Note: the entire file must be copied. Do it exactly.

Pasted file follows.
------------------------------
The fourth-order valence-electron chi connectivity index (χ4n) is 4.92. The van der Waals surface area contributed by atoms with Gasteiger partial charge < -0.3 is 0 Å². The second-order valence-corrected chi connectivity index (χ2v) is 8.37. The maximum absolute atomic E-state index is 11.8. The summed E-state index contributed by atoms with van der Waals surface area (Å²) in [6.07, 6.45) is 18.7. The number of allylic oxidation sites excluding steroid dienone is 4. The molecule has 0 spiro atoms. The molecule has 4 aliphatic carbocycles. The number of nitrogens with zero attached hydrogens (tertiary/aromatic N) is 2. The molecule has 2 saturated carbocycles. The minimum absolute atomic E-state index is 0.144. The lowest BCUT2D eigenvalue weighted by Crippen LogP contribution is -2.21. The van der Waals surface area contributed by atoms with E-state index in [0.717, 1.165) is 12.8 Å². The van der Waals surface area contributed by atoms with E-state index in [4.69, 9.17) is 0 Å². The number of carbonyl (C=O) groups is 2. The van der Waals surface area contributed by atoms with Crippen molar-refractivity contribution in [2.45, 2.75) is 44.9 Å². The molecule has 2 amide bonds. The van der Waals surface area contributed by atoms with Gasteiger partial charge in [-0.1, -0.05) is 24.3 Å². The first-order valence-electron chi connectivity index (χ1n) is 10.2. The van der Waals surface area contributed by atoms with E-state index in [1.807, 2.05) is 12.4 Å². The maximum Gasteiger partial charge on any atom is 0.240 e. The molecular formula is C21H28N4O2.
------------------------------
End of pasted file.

The fourth-order valence-electron chi connectivity index (χ4n) is 4.92. The van der Waals surface area contributed by atoms with Gasteiger partial charge < -0.3 is 0 Å². The second-order valence-corrected chi connectivity index (χ2v) is 8.37. The maximum absolute atomic E-state index is 11.8. The summed E-state index contributed by atoms with van der Waals surface area (Å²) in [6.07, 6.45) is 18.7. The number of allylic oxidation sites excluding steroid dienone is 4. The molecule has 0 spiro atoms. The molecule has 4 aliphatic carbocycles. The number of nitrogens with zero attached hydrogens (tertiary/aromatic N) is 2. The molecule has 2 saturated carbocycles. The minimum absolute atomic E-state index is 0.144. The lowest BCUT2D eigenvalue weighted by Crippen LogP contribution is -2.21. The van der Waals surface area contributed by atoms with E-state index in [0.717, 1.165) is 12.8 Å². The van der Waals surface area contributed by atoms with E-state index in [4.69, 9.17) is 0 Å². The number of carbonyl (C=O) groups is 2. The van der Waals surface area contributed by atoms with Crippen molar-refractivity contribution in [2.45, 2.75) is 44.9 Å². The molecule has 2 amide bonds. The van der Waals surface area contributed by atoms with Gasteiger partial charge in [-0.1, -0.05) is 24.3 Å². The first-order valence-electron chi connectivity index (χ1n) is 10.2. The van der Waals surface area contributed by atoms with E-state index in [1.807, 2.05) is 12.4 Å². The maximum Gasteiger partial charge on any atom is 0.240 e. The molecular formula is C21H28N4O2.